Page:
Dear Professor Rodrik - let me take this opportunity to say how much I enjoy reading your blog and would be sorry if you decide to stop one day (hopefuly not too soon). I like the idea that you are an orthodox economist who is prepared to engage with "second best" solutions seriously.


I frequent and enjoy mankiw's blog. My problem is that if bloggers like Mankiw are going to post contentious blog posts like he did the other day regarding conservatives in academia then he is going to get contentious debate. In short, if he doesn't want casualties then he should stop dropping bombs. I reckon if he focused more on policy he wouldn't have so many crazing people making inappropriate comments. That said, I rather enjoy his blog exactly because it is somewhat contentious and I even enjoyed the spirited debates.

I also agree with the other poster above. He could disable anonymous comments. This would increase the barriers to entry and minimize the number of people who are writing thoughtless comments.

Bill C

Although we are generally stubborn and independent types, academic economists do (grudgingly) respond to incentives. Therefore, the future of the econo-blogosphere may partly be in the hands of our deans, provosts, department chairs and colleagues who make tenure, promotion, salary and hiring decisions (not to mention office and teaching assignments!). An academic career depends on convincing these folks that you're good at (i) research, (ii) teaching and (iii) 'service', usually in that order, though weights vary quite a bit across institutions and individuals. So, what is the case that an econ blog contributes in those categories?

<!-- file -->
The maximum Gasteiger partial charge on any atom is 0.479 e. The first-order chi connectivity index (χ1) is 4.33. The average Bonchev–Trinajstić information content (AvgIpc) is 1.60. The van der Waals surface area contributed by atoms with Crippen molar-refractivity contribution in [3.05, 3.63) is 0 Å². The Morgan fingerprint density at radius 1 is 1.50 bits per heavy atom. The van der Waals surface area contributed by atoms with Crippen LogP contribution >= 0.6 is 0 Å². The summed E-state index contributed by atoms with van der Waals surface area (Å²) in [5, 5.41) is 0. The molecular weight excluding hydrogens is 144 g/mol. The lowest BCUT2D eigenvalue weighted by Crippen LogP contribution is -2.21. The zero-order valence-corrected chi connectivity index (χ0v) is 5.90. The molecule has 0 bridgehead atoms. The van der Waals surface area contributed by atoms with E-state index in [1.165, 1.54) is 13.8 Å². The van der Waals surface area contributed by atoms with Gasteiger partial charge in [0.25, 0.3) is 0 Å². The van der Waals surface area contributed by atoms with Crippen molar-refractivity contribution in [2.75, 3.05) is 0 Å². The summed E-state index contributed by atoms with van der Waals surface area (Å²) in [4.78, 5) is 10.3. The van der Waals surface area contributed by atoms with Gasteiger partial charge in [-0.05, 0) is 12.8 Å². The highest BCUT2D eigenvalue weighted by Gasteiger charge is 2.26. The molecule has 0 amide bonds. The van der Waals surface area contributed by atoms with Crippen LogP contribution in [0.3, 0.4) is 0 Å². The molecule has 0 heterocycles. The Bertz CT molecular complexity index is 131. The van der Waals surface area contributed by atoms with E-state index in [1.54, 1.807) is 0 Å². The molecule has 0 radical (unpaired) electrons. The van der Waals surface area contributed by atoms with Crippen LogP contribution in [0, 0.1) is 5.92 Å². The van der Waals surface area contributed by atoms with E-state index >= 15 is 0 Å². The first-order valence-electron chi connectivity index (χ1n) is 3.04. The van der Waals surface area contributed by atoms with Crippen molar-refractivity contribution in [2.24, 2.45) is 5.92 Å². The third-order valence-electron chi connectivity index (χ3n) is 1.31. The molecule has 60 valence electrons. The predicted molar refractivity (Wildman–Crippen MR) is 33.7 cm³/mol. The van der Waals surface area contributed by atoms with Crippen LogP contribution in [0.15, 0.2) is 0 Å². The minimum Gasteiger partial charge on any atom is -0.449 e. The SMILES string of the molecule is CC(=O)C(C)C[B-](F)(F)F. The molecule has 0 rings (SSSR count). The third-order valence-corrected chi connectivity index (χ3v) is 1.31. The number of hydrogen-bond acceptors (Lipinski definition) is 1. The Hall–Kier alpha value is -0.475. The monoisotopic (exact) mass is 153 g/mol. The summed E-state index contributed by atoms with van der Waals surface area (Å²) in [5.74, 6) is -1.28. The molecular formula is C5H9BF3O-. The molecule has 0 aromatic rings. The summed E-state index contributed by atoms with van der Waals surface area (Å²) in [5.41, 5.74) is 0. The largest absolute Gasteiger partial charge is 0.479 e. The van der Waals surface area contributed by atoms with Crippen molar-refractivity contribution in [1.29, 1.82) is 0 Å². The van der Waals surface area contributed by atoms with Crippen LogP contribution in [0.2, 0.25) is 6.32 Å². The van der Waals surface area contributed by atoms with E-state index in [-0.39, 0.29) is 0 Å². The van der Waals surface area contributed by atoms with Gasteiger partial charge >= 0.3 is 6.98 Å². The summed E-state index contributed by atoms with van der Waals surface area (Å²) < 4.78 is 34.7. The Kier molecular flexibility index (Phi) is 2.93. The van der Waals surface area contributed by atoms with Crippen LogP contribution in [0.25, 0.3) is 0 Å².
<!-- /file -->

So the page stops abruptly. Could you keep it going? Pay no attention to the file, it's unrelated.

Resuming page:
Research - this is probably the hardest one, because any dean will think the time you spend blogging is time not spent writing publishable articles (even if you actually only blog during the commercial breaks of your favorite TV show). I would think a well-read blog such as yours might influence people's research agendas and ultimately increase the influence (and citations) of your work, but this effect would be hard to measure and therefore tough to sell.

Teaching - the pretense for my own modest blogging efforts is that this might be a good way to help students connect ideas from class to events in the world. Whether my higher-ups will see this as "innovative pedagogy" or "waste of time" remains to be seen...

Service - a blog might be 'service to the university' if it generates some publicity, and it might be 'service to the profession' in helping facilitate communication and dissemination of ideas.

Of course deans and provosts also respond to incentives, so the key to promoting academic blogging may be to get blog hits added to the formula for the US News rankings.


unlike other econ blogs, I would sincerely hope that this blog remains in operation in the coming days...

Barkley Rosser

Too many lemons? Well, heck, guess we'll just have to make lemonade, :-).

Of course one way to deal with it is to have a co-blogger or two or three, as one finds on some econoblogs. Then each individual does not have to post daily, while having a reasonably steady flow of postings.

BTW, please don't go away, Dani. I have personally never read Mankiw's blog. No big loss on that one, although just cutting off the commments section looks ridiculous.

Biomed Tim